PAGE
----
Eight years after that angel round of financing and six years since the original VC round the company has a “computer” at 16 qubits that they will demonstrate next week.  Big betting, Silicon Valley VC fund Draper Fisher Jurvetson came into this investment in 2004 and brought others to the table.  The company has raised over US$20M to date.  Clearly, it will need more money and this milestone is sure to help them do that.  If successful, the demo will garner huge press and the price of the deal is likely to skyrocket.

The company at this stage is still a risky bet.  It has its fair share of detractors.  Someone who humbly calls himself the “Quantum Pontiff”, has posted his issues with their approach and doubts it will actually work.  Have a look yourself, but beware, the Pontiff speaks in the language of quantum physicists and it is brainy stuff.  Nonetheless, he kind of hopes he is wrong and that D-Wave has figured it all out. Even if they do succeed and get to a 100 qubit model in 2008 as Geordie states is possible, the time it will take to get to a sellable device is probably another three to five years after that.  Are you patient enough to wait?  D-Wave in 2001 was probably not a sound investment given the time to potential exit (2011 or later).  Geordie himself has a great post on his blog about D-Wave and why investors and competitors (like HP and Intel) are not making a quantum computer today.  He essentially validates that his company is a very patient investment with potentially massive reward.  He also makes an excellent point about the danger of prognosticating when inventions will become mainstream.  Some thought the human genome wouldn’t be sequenced until the mid 2020’s and along came Craig Vinter and Celera to prove everyone wrong.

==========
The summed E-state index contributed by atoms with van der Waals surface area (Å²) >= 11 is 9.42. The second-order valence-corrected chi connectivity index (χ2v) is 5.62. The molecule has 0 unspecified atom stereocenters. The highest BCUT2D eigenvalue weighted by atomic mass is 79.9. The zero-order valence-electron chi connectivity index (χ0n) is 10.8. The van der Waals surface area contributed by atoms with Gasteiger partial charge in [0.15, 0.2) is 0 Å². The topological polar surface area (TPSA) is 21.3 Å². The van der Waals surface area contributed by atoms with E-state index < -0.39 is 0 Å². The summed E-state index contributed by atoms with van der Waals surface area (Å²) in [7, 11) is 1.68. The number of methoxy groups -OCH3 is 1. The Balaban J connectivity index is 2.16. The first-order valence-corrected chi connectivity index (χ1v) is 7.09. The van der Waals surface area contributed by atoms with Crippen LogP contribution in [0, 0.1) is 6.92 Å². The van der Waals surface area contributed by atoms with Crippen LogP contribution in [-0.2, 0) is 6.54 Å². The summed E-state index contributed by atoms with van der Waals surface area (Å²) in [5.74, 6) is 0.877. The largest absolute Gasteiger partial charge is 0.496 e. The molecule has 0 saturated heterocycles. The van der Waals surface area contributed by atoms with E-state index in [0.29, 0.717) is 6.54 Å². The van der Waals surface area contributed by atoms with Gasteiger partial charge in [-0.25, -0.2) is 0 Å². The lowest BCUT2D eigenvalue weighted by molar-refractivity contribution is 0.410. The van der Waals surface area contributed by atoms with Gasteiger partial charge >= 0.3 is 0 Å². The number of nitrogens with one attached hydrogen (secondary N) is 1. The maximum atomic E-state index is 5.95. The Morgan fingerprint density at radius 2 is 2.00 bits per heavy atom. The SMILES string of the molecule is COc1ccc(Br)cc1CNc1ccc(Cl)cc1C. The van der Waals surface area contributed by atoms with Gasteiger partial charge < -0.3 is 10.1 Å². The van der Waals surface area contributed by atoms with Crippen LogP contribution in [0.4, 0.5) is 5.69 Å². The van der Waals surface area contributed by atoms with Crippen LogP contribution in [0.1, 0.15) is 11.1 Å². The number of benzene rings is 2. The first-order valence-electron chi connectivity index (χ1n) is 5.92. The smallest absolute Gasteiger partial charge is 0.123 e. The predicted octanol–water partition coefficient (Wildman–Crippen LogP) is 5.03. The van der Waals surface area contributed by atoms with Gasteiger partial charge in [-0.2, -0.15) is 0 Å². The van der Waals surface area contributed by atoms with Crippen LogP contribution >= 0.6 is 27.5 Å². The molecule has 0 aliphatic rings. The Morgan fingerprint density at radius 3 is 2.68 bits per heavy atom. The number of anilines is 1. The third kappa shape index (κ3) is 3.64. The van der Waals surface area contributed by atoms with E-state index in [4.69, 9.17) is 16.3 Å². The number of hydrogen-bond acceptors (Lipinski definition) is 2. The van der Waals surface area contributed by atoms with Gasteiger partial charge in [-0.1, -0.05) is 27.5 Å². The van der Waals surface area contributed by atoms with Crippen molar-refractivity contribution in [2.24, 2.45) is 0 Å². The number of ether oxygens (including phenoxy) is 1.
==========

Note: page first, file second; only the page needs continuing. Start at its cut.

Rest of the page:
Is D-Wave this decade’s Celera?  Time will tell.  A big step will happen next week with this live demo.  Is D-Wave a company that had a ground breaking idea?  You bet. Thanks goodness that Haig, Paul and the VCs at Growthworks and BDC made the leap to invest. Will it make all of its investors obscenely wealthy.  Again, time will tell.

Making a few huge bets in ground breaking ideas is the most exciting form of early stage investment.  A lot of times it does not work out, but when it does, you are set life.  For Geordie and his investors, I hope he has a big “I told you so” for me sometime soon. 

What Do You Think? Talk Back To Brent Holliday



Something Ventured
is a bi-weekly column designed to supplement the T-Net British Columbia web site with some timely, relevant and possibly irreverent insight into the industry. I hope to share some of the perspective and trends that I see in my role as a VC. The column is always followed by feedback (if its positive or constructive. I'll keep the flames to myself, thanks).